(Submitted May 16, 1998)
I am curious to know why with the HST we can see the galaxies
in the deep space image that are billions of light years away,
but we can't study or even see the center of our own galaxy?
It's not true that we can't study or even see the center of our galaxy.
This is a very active research topic for astronomers, particularly using
radio, infrared, X-ray and gamma-ray telescopes.
As for seeing the Galactic center: a search in the "Astronomy Picture of
the Day" site has turned up 3 nice pictures:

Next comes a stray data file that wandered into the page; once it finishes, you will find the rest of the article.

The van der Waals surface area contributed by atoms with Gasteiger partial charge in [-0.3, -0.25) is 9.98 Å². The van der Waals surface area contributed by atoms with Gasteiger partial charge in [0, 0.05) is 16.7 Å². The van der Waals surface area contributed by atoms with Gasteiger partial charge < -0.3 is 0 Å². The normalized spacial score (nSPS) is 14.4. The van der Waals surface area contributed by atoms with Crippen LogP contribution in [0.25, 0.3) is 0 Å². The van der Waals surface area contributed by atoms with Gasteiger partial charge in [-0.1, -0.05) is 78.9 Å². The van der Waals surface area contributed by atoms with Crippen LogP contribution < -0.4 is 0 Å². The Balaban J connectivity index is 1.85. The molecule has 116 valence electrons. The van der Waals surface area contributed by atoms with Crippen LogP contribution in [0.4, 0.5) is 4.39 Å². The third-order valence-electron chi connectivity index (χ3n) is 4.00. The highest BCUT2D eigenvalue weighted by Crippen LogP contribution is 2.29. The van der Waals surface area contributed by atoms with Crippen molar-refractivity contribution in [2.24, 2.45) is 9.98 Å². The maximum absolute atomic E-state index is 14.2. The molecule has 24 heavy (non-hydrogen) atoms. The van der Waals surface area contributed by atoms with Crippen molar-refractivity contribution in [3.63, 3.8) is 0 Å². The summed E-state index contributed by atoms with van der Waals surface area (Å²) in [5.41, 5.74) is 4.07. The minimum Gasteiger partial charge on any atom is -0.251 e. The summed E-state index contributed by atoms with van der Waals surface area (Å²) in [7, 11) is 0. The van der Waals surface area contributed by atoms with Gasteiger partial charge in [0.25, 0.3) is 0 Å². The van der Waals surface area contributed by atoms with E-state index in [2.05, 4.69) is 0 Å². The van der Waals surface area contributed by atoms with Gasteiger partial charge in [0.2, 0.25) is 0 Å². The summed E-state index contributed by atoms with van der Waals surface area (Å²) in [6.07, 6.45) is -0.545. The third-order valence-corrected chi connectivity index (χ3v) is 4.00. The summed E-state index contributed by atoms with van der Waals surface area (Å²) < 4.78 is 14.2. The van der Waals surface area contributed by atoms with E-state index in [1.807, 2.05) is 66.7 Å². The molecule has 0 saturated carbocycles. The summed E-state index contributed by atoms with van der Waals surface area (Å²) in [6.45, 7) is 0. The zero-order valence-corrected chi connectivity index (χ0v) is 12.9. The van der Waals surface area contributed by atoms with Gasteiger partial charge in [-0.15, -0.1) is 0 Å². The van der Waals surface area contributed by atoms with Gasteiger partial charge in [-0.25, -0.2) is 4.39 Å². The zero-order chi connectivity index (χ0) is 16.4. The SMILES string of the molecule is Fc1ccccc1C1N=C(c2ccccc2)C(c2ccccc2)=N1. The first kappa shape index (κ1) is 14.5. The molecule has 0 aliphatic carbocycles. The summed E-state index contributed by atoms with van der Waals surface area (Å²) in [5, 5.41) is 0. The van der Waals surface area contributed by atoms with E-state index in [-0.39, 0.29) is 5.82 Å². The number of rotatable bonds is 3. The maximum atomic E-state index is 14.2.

However, it is true that it's hard to see the Galactic center with visible
light. This is because of the dust in our own Galaxy, which can be seen
in the first of the 3 "APOD" pictures above as dark patches in the Milky
Way. Such dust clouds make stars behind them appear much fainter.
Hope this helps.
for Ask an Astrophysicist